When – There is no better time than now:

The first step is to find your story. You will have to dig deep and shed the skin of outcomes based messaging to get to the story that represents you authentically. The goal is to forget, for a moment, that there is a consumer at the end of this process, and to focus solely on who you are and why you do what you do. Once you’ve been able to articulate this in a way that is simple to understand and speaks to your audience, you’re good to go.


Wherever the person you would like to reach can be found. Traditionally television and print media were fail-safe mediums, but there are many consumers that don’t interact with those mediums at all anymore. Is he on Instagram? Is she on Facebook? Find out where they can be found and tell your story on those platforms.

How to bring this all together:

Your choice of platform will dictate the means you use to tell your story. You can use photos, video or words; or a combination of these. As consumers have grown to crave authenticity, they have also grown more discerning in their tastes. For storytelling to make a lasting impact, it needs to not just be authentic but has to be told well and the accompanying visuals have to be aesthetically pleasing.  There is nothing appealing about mediocre messaging. Consumers are able to curate their online experiences to the extent of drowning out everything that isn’t beautiful or well executed, especially on visually driven platforms like Instagram. Make sure that when you reach out to tell your story, the messaging is powerful, and the visuals are captivating so as to not distract from the messaging.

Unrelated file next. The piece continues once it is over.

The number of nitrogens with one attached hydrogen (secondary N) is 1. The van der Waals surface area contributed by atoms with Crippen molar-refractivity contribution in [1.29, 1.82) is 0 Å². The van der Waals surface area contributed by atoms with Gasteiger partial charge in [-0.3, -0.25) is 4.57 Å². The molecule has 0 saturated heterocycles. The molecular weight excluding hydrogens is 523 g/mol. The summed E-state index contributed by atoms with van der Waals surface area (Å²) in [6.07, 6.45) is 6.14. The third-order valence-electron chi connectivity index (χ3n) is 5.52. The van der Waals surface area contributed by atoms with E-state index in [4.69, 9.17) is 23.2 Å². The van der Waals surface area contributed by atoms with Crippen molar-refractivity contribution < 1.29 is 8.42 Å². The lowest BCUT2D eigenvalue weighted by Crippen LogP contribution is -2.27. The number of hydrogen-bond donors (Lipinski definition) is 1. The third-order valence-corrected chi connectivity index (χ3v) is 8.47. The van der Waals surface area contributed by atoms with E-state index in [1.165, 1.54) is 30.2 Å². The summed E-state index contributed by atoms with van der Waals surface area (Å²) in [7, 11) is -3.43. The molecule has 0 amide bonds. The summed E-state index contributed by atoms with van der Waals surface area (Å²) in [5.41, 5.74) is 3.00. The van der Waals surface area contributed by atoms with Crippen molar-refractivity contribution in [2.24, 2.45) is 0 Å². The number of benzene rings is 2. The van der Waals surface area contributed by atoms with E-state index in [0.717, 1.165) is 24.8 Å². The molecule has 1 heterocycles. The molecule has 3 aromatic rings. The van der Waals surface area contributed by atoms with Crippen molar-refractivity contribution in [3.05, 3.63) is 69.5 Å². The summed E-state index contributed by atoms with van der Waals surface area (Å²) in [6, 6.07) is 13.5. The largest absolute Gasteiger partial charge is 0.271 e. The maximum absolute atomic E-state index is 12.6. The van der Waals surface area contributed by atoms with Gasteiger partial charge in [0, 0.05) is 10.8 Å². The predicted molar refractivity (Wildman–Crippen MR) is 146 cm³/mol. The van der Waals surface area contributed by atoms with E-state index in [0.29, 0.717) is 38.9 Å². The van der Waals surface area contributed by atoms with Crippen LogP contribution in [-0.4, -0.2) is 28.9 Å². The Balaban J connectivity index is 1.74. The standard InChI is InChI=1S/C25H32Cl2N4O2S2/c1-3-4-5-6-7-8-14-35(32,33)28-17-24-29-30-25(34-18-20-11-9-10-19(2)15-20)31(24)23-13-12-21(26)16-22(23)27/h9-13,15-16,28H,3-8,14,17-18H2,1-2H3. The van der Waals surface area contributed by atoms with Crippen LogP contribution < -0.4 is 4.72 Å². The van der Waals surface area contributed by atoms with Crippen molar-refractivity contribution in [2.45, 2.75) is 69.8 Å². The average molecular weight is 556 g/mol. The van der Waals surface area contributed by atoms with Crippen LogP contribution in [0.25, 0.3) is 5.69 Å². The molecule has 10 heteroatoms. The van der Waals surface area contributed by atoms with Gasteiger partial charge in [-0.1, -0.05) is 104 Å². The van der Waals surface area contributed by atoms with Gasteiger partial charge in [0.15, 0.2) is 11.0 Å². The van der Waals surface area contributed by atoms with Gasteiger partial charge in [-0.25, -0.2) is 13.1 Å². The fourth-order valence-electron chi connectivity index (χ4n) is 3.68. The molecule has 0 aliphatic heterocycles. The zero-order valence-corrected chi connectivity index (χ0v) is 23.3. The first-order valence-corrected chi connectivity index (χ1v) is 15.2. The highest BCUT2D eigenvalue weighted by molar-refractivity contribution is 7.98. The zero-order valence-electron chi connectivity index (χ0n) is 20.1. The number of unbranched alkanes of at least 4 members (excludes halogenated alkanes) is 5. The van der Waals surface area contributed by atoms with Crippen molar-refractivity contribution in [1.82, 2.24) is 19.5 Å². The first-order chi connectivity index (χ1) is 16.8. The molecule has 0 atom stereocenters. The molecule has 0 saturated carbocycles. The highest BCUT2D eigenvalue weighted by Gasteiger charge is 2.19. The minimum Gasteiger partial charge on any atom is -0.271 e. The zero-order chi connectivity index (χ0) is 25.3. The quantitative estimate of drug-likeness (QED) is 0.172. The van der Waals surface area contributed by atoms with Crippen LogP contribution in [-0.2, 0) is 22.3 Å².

What I’ve done here is suggest a total mind-shift. This has been daunting and for me, it’s is a process that has taken a long time. By no means am I suggesting that traditional advertising has been rendered totally ineffective, but I do believe that storytelling has a place that that place is becoming more significant by the day. I trust that this has planted a seed and that you will begin to explore how storytelling can add value to your business.

I will leave you with a quote by Margery Williams Bianco from The Velveteen Rabbit:

“Real isn't how you are made,' said the Skin Horse. 'It's a thing that happens to you. When a child loves you for a long, long time, not just to play with, but REALLY loves you, then you become Real.'

'Does it hurt?' asked the Rabbit. 

'Sometimes,' said the Skin Horse, for he was always truthful. 'When you are Real you don't mind being hurt.' 

'Does it happen all at once, like being wound up,' he asked, 'or bit by bit?' 

'It doesn't happen all at once,' said the Skin Horse. 'You become. It takes a long time. That's why it doesn't happen often to people who break easily, or have sharp edges, or who have to be carefully kept. Generally, by the time you are Real, most of your hair has been loved off, and your eyes drop out and you get loose in the joints and very shabby. But these things don't matter at all, because once you are Real you can't be ugly, except to people who don't understand.”